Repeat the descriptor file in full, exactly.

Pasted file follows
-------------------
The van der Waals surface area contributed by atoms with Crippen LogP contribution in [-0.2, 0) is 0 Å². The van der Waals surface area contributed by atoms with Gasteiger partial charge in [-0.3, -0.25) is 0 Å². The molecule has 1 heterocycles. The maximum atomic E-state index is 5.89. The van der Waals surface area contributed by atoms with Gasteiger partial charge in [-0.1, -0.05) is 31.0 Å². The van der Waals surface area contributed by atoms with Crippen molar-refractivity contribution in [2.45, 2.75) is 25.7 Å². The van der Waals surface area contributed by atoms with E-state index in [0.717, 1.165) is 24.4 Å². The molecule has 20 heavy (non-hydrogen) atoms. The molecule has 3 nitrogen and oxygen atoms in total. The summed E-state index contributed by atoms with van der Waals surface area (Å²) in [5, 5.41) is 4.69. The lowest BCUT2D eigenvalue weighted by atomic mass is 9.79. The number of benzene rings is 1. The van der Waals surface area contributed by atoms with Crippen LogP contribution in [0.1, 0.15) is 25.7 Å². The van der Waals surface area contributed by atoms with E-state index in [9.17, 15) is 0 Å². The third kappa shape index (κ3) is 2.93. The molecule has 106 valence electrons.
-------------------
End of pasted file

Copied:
The van der Waals surface area contributed by atoms with Crippen LogP contribution in [-0.2, 0) is 0 Å². The van der Waals surface area contributed by atoms with Gasteiger partial charge in [-0.3, -0.25) is 0 Å². The molecule has 1 heterocycles. The maximum atomic E-state index is 5.89. The van der Waals surface area contributed by atoms with Gasteiger partial charge in [-0.1, -0.05) is 31.0 Å². The van der Waals surface area contributed by atoms with Crippen molar-refractivity contribution in [2.45, 2.75) is 25.7 Å². The van der Waals surface area contributed by atoms with E-state index in [0.717, 1.165) is 24.4 Å². The molecule has 20 heavy (non-hydrogen) atoms. The molecule has 3 nitrogen and oxygen atoms in total. The summed E-state index contributed by atoms with van der Waals surface area (Å²) in [5, 5.41) is 4.69. The lowest BCUT2D eigenvalue weighted by atomic mass is 9.79. The number of benzene rings is 1. The van der Waals surface area contributed by atoms with Crippen LogP contribution in [0.1, 0.15) is 25.7 Å². The van der Waals surface area contributed by atoms with E-state index in [9.17, 15) is 0 Å². The third kappa shape index (κ3) is 2.93. The molecule has 106 valence electrons.